- 16 Oct - 22 Oct, 2021
The truth about self care
- 17 Jul - 23 Jul, 2021
- health & nutrition
There's a lot of chatter about "self-care" these days. Between wellness and beauty companies promising to release feel-good endorphins with every product and being told to take more baths and learn to meditate, it can be confusing to determine what "you" time really should be – and shouldn't be. Is self-care letting yourself watch one more episode and treating yourself to another brownie? Or is it actually learning when to turn off Netflix and get in bed a little earlier? And who decides?
At the core of the self-care movement is the need to renew your spirit, to choose activities – or a complete lack thereof – that helps you feel both relaxed and rejuvenated. Self-care is ultimately about taking a pause to do what you need to be happier, calmer, and healthier.
And no matter what products you buy or things what you do, it's crucial to remember that self-care is an individualised experience. What benefits you mentally and physically may not be the same for your best friend or colleague or partner. We have compiled what mental health experts and coaches consider as the do’s and don'ts of creating a self-care routine that's for you – and only you.
Do focus on activities that fill you up
One commonly touted self-care practice is to take a bath, complete with candles, essential oils, salts and bubbles. But if you don't have a bathtub, if you get antsy sitting in a tub, or if you hate having wrinkly fingers, why force yourself? The point of these rituals is to fill you up rather than deplete you, so it's crucial to figure out what brings you joy.
Your self-care choices should leave you feeling nourished, energised, and ready to tackle whatever comes next. All too often people get into the doing-and-producing mode and then start to see self-care as yet another to-do list item. To determine what works for you, experts suggest the cognitive-behavioural technique of imagining experiences in detail ahead of time. When you're considering what you need at the moment to feel good, imagine yourself doing it and how you will feel after. If it's filled up, then go for it. If it's depleted, skip it.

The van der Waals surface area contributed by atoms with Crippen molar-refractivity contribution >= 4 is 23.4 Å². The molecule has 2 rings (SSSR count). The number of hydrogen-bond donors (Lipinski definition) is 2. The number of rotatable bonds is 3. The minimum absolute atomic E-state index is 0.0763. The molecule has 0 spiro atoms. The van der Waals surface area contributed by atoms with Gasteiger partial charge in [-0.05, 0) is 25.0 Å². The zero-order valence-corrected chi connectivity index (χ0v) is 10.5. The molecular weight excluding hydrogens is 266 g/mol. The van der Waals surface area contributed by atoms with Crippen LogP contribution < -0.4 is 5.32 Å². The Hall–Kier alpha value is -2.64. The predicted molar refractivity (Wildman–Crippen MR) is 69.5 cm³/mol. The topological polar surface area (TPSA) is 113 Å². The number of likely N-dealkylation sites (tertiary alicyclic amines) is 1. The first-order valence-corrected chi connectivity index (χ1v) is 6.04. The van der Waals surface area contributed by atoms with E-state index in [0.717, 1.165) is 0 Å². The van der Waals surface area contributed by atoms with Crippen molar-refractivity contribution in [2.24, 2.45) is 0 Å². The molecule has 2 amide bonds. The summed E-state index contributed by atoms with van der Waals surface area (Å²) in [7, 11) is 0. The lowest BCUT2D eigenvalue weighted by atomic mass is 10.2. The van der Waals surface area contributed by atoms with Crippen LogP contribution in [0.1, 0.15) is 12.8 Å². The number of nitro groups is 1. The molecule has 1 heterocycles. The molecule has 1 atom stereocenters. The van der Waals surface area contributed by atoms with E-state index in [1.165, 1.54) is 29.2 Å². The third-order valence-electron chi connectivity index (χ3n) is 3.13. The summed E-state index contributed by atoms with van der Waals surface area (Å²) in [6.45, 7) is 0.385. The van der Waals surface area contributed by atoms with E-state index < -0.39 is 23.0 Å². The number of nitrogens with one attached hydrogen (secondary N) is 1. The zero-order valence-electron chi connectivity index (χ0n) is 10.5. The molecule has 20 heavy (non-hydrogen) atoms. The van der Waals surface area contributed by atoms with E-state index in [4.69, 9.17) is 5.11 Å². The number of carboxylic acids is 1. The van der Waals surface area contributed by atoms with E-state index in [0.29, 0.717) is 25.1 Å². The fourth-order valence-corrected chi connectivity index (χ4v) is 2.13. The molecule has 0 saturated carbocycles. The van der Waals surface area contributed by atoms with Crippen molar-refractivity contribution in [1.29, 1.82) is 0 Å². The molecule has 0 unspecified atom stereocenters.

Don't use self-care as an excuse to overindulge
Self-care isn't an excuse to spend an excessive amount of money or go overboard at happy hour to escape.
When we make these excuses for ourselves, we aren't reaping the real benefits, since they provide instant gratification without a long-lasting impact. Instead, self-care should be about creating a little breathing room to come back to the task or problem with more mental resources to handle it.
Do view self-care as essential rather than indulgent
When you have a pile of laundry that keeps multiplying, a calendar packed with back-to-back meetings, and children who need your attention, you likely don't prioritise self-care. Many people worry that taking time for oneself is selfish and indulgent, it's critical for personal well-being. Self-care is not only a wellness skill but a survival skill. Once you start seeing self-care as essential rather than indulgent, it becomes easier to care for yourself and therefore to also care for others.
To begin reframing how you picture it, correct yourself when you start to feel guilty for doing an activity that fulfills you – like reading a book for 30 minutes. Instead, list all of the reasons you'll be a better partner, friend, mother, daughter, and so on by taking the time you need.
Do listen to your mind and body's needs
The mind-body connection is strong and outspoken, but we have to learn to tune in to emotions and physical feelings to figure out what we need. That's why it's essential to make your self-care practice fluid and flexible, so you can adjust to what will benefit you the most from one day to the next. This starts by looking for signals your body is sending in terms of things like soreness, cramps, fatigue or pain. You can further explore your mental health indicators by answering these questions:
Am I sleeping poorly?
Am I eating well?
Am I craving unhealthy foods?
Am I grinding my teeth?
Do I feel body aches?
As you answer these, you can narrow down potential solutions for what's irking you. Maybe it's a nap, a long stretching session, or testing out a new recipe while listening to a podcast.
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